Articles on Cancer

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Smartphones make great citizen research tools. We take them everywhere and they have the functions (GPS, accelerometers, camera, audio, video) to sense, share and mobilize data between consenting citizens. (Shutterstock)

How your smartphone can encourage active living

We blame electronic devices for our increasingly sedentary behaviours. So why not harness them to study our movement patterns and tackle urgent health crises?
An MRI image of the brain. SpeedKingz/Shutterstock.com

An unexpected pathway to treating neurodegenerative diseases

Not all drug development needs to start from scratch. Sometimes researchers discover that a drug developed for one disease can be used for another. Here a cancer drug may show promise for dementia.
It’s often hard to comprehend complicated medical information from your doctor – particularly if you’ve just received bad news. From shutterstock.com

Missed something the doctor said? Recording your appointments gives you a chance to go back

It's not unusual to be fed a whole lot of complex medical information by your doctor. Having an audio recording of the consultation that you can play later can help you take it in.
Palliative radiation therapy is effective regardless of a patient’s original cancer site (for example breast, lung or kidney) and is usually delivered in one to 10 daily doses. (Shutterstock)

Cancer pain can be eased by palliative radiation therapy

Palliative radiation therapy can improve a cancer patient's life, by alleviating pain and other symptoms. Unfortunately, some doctors associate the term with end-of-life care and fail to refer people.
The Princess Margaret Cancer Centre in Toronto runs a Cancer Rehabilitation and Survivorship Program, which offers one-on-one consults and an eight-week group rehabilitation program for patients. (Shutterstock)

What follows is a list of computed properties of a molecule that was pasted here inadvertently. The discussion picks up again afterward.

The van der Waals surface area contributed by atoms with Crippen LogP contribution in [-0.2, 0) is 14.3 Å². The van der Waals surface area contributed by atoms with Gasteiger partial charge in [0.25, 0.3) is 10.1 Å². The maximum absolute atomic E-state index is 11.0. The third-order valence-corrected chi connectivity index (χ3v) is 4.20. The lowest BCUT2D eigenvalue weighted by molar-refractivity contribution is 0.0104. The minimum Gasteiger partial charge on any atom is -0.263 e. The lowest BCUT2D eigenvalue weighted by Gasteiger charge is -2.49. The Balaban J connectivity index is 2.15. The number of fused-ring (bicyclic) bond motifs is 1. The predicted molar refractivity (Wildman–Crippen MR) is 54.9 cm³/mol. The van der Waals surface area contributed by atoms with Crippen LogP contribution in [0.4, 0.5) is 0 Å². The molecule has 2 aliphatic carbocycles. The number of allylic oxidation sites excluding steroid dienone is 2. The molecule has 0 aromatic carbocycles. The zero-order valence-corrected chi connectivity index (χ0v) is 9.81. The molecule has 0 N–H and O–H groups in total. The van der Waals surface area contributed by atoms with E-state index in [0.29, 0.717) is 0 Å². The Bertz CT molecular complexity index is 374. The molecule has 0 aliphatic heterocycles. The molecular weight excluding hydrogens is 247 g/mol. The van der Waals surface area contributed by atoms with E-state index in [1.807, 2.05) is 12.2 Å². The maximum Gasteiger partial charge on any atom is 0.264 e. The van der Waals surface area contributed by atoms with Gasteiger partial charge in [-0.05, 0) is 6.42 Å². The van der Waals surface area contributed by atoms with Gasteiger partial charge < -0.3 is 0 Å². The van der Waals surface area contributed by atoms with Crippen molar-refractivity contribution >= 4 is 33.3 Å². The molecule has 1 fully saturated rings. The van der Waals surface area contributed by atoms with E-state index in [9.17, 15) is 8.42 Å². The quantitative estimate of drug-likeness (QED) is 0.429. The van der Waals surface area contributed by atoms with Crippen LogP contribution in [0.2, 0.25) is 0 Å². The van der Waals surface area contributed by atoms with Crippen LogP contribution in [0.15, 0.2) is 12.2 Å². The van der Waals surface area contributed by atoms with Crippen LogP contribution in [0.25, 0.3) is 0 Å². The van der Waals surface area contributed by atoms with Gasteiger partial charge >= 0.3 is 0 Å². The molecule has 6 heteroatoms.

Cancer survivors urgently need funded rehabilitation care

Multidisciplinary rehabilitation teams could help cancer survivors to recover from the toxic side-effects of their treatments and return to their lives.
A new review of 372 patient group submissions to the Canadian Agency for Drugs or Technology in Health – about whether new medicines should be covered by public plans – reveals a total of 1896 conflicts of interest. (Shutterstock)

How Big Pharma donations may influence public drug coverage

A new study reveals how many patient groups lobby for new drugs to be funded by public plans in Canada -- all while receiving funding from the companies manufacturing the drugs in question.
Having cancer is bad enough, and dealing with the costs and confusion of billing systems makes things harder. KieferPix/Shutterstock.com

Confusing and high bills for cancer patients add to anxiety and suffering

A cancer diagnosis is one of the scariest of all. The pain and fear are worsened by a confusing landscape of bills, opaque billing systems and changing insurance rules, rates and reimbursements.
Cancer survivors are honored at a Relay for Life Event in Twinsburg, Ohio, in June 2009. Researchers found that many survivors do not like that label. Kenneth Sponsler/Shutterstock.com

People diagnosed with cancer often don’t embrace the term ‘survivor’

A recent study found that many people who have survived a cancer diagnosis do not like to be called 'survivor.' As World Cancer Day is observed on Feb. 4, their wishes are something to think about.
This is a model of the adenovirus type 5 which causes respiratory infections. Kateryna Kon/Shutterstock.com

Potential treatment for eye cancer using tumor-killing virus

When you think of viruses, you might think of the horrible illnesses they cause, like flu or Ebola. But now researchers are learning how to use the unique traits of viruses to treat disease.

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